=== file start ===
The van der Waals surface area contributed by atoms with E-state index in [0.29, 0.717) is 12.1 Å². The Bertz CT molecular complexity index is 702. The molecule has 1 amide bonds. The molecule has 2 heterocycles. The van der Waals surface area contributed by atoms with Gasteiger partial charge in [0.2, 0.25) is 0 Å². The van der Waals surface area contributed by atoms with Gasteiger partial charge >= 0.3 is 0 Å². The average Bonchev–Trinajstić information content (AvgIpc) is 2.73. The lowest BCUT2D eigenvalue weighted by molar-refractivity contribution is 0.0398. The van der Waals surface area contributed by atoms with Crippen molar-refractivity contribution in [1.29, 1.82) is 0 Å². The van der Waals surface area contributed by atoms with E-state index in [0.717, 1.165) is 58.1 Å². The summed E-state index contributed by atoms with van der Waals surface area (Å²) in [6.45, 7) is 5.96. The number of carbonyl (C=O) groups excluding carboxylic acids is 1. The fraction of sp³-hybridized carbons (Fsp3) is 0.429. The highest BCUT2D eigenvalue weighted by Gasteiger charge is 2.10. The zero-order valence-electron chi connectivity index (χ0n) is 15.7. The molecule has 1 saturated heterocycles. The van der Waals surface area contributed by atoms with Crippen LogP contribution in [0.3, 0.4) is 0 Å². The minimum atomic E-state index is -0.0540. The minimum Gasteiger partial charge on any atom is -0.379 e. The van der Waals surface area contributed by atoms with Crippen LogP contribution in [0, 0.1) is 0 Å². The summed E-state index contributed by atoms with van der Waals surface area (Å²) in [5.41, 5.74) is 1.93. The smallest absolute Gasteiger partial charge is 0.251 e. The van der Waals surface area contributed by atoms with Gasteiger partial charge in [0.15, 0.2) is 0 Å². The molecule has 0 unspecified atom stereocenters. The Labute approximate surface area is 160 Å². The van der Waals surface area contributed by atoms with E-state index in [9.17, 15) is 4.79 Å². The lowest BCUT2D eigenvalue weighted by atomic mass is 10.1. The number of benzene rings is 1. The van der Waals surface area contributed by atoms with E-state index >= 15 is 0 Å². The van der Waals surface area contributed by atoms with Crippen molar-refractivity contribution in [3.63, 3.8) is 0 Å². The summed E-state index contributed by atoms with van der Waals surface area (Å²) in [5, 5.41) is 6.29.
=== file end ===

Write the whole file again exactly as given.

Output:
The van der Waals surface area contributed by atoms with E-state index in [0.29, 0.717) is 12.1 Å². The Bertz CT molecular complexity index is 702. The molecule has 1 amide bonds. The molecule has 2 heterocycles. The van der Waals surface area contributed by atoms with Gasteiger partial charge in [0.2, 0.25) is 0 Å². The van der Waals surface area contributed by atoms with Gasteiger partial charge >= 0.3 is 0 Å². The average Bonchev–Trinajstić information content (AvgIpc) is 2.73. The lowest BCUT2D eigenvalue weighted by molar-refractivity contribution is 0.0398. The van der Waals surface area contributed by atoms with Crippen molar-refractivity contribution in [1.29, 1.82) is 0 Å². The van der Waals surface area contributed by atoms with E-state index in [0.717, 1.165) is 58.1 Å². The summed E-state index contributed by atoms with van der Waals surface area (Å²) in [6.45, 7) is 5.96. The number of carbonyl (C=O) groups excluding carboxylic acids is 1. The fraction of sp³-hybridized carbons (Fsp3) is 0.429. The highest BCUT2D eigenvalue weighted by Gasteiger charge is 2.10. The zero-order valence-electron chi connectivity index (χ0n) is 15.7. The molecule has 1 saturated heterocycles. The van der Waals surface area contributed by atoms with Crippen LogP contribution in [0.3, 0.4) is 0 Å². The minimum atomic E-state index is -0.0540. The minimum Gasteiger partial charge on any atom is -0.379 e. The van der Waals surface area contributed by atoms with Crippen LogP contribution in [0, 0.1) is 0 Å². The summed E-state index contributed by atoms with van der Waals surface area (Å²) in [5.41, 5.74) is 1.93. The smallest absolute Gasteiger partial charge is 0.251 e. The van der Waals surface area contributed by atoms with Gasteiger partial charge in [0.15, 0.2) is 0 Å². The molecule has 0 unspecified atom stereocenters. The Labute approximate surface area is 160 Å². The van der Waals surface area contributed by atoms with E-state index in [9.17, 15) is 4.79 Å². The lowest BCUT2D eigenvalue weighted by atomic mass is 10.1. The number of benzene rings is 1. The van der Waals surface area contributed by atoms with E-state index >= 15 is 0 Å². The van der Waals surface area contributed by atoms with Crippen molar-refractivity contribution in [3.63, 3.8) is 0 Å². The summed E-state index contributed by atoms with van der Waals surface area (Å²) in [5, 5.41) is 6.29.